One has to wonder what Alexander Graham Bell would think of today’s smart phones. The thought of his simple telephone would pale in comparison, but would it really. At the time of its invention, the means of communication were limited to the telegraph and Morse Code. It wasn’t until 30 years later that Bell improved on the telegraph and invented the earliest telephone. At the time, it was an amazing invention – beyond peoples’ wildest dreams. You could speak to someone miles away and keep in touch in what seemed an instant. Who knew this would lead to someday having instant communication all over the world – information systems that would feed our brains with unknown knowledge – set up the perfect storm for false news reporting and identity theft. Well, at least the humble beginnings of the telephone were well intentioned.
Alexander grew up in a home with a father who studied sound, speech and elocution. His mother was deaf, but in spite of it, played the piano brilliantly. She instilled a strong work ethic in her son and the desire to help people. His experimentation with the passage of sound waves was inspired by the work his father did, but he wasn’t keen on following in his footsteps. His grandfather had a strong influence on him and encouraged him to work with his dad.
I remember attaching two tin cans with wire and talking from one room to the other and thinking how smart it was. We had to shout at the top of our lungs, but we could be heard in the other room. Alexander’s experience working with the deaf, gave him the motivation to find a tool that would help with that. It wasn’t until nine years after the telephone was invented that a microphone was added to the device so that you didn’t have to holler into it. Thomas Edison was responsible for coming up with that idea.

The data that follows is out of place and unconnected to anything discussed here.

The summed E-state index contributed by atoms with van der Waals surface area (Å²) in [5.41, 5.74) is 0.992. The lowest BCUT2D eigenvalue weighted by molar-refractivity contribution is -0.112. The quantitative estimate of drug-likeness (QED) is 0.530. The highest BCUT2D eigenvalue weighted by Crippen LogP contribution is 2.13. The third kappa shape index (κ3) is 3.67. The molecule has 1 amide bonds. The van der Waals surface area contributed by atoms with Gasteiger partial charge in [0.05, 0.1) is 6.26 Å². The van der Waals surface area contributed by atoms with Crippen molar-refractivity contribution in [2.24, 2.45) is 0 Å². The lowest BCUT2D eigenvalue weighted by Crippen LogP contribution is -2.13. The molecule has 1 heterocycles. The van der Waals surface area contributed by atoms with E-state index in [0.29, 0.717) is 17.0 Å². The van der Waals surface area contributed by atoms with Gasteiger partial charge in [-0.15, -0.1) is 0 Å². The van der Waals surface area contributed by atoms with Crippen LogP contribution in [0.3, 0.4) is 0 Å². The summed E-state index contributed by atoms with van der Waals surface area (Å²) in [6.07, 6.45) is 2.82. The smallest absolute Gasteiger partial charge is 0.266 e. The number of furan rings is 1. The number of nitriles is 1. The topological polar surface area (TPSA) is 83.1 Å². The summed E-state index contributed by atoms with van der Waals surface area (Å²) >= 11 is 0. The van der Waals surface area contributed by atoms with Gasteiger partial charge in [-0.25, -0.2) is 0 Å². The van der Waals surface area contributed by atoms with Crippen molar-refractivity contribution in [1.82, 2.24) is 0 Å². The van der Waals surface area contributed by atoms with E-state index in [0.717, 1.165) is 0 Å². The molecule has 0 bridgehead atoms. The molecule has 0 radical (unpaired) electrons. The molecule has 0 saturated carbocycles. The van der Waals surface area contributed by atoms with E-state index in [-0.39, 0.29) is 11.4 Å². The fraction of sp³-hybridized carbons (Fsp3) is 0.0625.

The phone has gone through some radical changes over the years. There were the party lines – where you could inconspicuously listen in on your neighbors’ conversations. The town gossips loved that. Later phones came with a separate ear phone and speaker device You also had to crank a handle on the side to get it started. From there we went to dial phones – eliminating the need for switchboard operators. Soon dials were replaced with buttons. Cords became a thing of the past and it was then possible to walk around all over, with the device in your hand. Then the first cell phone was introduced. The rest is history.
Alexander was born in Edinburgh, Scotland on this day in 1847. He was a problem solver from a very early age. He had two brothers who died from Tuberculosis. In 1870 the family moved to Brantford, Ontario, where Alexander continued to work with the deaf and study the human voice.
As we look at all the accomplishments that have occurred with telecommunications in just the last 75 years, we see an amazing jump from one extreme to another. Men like Bell were responsible for setting the ball in motion with their innovations. Living through most of those years myself, it amazes me how we advance in such a hurry today.
When Bell died on August 2, 1922, the entire telephone system was shut down for one minute in tribute to his life.
Great discoveries and improvements invariably involve the cooperation of many minds. I may be given credit for having blazed the trail, but when I look at the subsequent developments I feel the credit is due to others rather than to myself. Alexander Graham Bell
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